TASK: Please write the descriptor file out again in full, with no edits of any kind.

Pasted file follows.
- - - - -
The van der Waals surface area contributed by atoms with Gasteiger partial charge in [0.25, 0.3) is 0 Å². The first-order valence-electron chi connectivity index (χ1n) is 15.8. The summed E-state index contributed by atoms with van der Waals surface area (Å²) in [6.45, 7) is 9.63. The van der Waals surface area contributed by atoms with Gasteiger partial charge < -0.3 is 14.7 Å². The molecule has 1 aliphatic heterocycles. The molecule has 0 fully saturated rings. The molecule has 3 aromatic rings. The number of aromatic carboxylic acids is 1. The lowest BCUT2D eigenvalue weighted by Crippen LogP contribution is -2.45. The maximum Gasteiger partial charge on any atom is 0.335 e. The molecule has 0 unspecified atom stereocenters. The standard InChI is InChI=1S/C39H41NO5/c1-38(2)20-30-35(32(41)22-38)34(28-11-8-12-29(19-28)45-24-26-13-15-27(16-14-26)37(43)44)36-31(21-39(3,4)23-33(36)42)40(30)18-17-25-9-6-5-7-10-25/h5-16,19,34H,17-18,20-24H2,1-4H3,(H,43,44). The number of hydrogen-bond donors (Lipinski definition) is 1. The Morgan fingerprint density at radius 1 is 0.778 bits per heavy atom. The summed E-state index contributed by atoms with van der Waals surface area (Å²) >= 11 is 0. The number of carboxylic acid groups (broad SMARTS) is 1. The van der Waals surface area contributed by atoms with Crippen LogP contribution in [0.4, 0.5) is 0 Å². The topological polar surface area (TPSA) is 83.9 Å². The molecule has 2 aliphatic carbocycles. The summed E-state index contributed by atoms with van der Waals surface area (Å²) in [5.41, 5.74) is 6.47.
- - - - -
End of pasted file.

The van der Waals surface area contributed by atoms with Gasteiger partial charge in [0.25, 0.3) is 0 Å². The first-order valence-electron chi connectivity index (χ1n) is 15.8. The summed E-state index contributed by atoms with van der Waals surface area (Å²) in [6.45, 7) is 9.63. The van der Waals surface area contributed by atoms with Gasteiger partial charge < -0.3 is 14.7 Å². The molecule has 1 aliphatic heterocycles. The molecule has 0 fully saturated rings. The molecule has 3 aromatic rings. The number of aromatic carboxylic acids is 1. The lowest BCUT2D eigenvalue weighted by Crippen LogP contribution is -2.45. The maximum Gasteiger partial charge on any atom is 0.335 e. The molecule has 0 unspecified atom stereocenters. The standard InChI is InChI=1S/C39H41NO5/c1-38(2)20-30-35(32(41)22-38)34(28-11-8-12-29(19-28)45-24-26-13-15-27(16-14-26)37(43)44)36-31(21-39(3,4)23-33(36)42)40(30)18-17-25-9-6-5-7-10-25/h5-16,19,34H,17-18,20-24H2,1-4H3,(H,43,44). The number of hydrogen-bond donors (Lipinski definition) is 1. The Morgan fingerprint density at radius 1 is 0.778 bits per heavy atom. The summed E-state index contributed by atoms with van der Waals surface area (Å²) >= 11 is 0. The number of carboxylic acid groups (broad SMARTS) is 1. The van der Waals surface area contributed by atoms with Crippen LogP contribution in [0.4, 0.5) is 0 Å². The topological polar surface area (TPSA) is 83.9 Å². The molecule has 2 aliphatic carbocycles. The summed E-state index contributed by atoms with van der Waals surface area (Å²) in [5.41, 5.74) is 6.47.